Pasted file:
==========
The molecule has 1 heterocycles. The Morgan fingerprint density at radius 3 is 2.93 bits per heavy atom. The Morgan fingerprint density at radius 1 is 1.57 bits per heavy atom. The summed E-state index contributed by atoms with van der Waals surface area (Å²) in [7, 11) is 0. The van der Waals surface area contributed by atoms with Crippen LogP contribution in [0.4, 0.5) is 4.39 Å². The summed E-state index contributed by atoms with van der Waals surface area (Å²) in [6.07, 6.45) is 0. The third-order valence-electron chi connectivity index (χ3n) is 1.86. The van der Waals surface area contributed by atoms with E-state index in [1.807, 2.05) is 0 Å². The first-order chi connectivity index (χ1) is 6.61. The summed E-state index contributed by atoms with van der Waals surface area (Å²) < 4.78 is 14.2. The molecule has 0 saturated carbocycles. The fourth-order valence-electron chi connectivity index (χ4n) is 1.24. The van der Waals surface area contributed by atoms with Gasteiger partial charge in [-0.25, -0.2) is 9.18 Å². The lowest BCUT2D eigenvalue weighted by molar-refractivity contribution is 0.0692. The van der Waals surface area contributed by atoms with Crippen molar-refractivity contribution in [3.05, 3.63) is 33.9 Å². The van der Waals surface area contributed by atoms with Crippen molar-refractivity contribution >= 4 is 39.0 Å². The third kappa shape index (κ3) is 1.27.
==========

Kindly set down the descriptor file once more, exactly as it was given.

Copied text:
The molecule has 1 heterocycles. The Morgan fingerprint density at radius 3 is 2.93 bits per heavy atom. The Morgan fingerprint density at radius 1 is 1.57 bits per heavy atom. The summed E-state index contributed by atoms with van der Waals surface area (Å²) in [7, 11) is 0. The van der Waals surface area contributed by atoms with Crippen LogP contribution in [0.4, 0.5) is 4.39 Å². The summed E-state index contributed by atoms with van der Waals surface area (Å²) in [6.07, 6.45) is 0. The third-order valence-electron chi connectivity index (χ3n) is 1.86. The van der Waals surface area contributed by atoms with E-state index in [1.807, 2.05) is 0 Å². The first-order chi connectivity index (χ1) is 6.61. The summed E-state index contributed by atoms with van der Waals surface area (Å²) < 4.78 is 14.2. The molecule has 0 saturated carbocycles. The fourth-order valence-electron chi connectivity index (χ4n) is 1.24. The van der Waals surface area contributed by atoms with Gasteiger partial charge in [-0.25, -0.2) is 9.18 Å². The lowest BCUT2D eigenvalue weighted by molar-refractivity contribution is 0.0692. The van der Waals surface area contributed by atoms with Crippen molar-refractivity contribution in [3.05, 3.63) is 33.9 Å². The van der Waals surface area contributed by atoms with Crippen molar-refractivity contribution >= 4 is 39.0 Å². The third kappa shape index (κ3) is 1.27.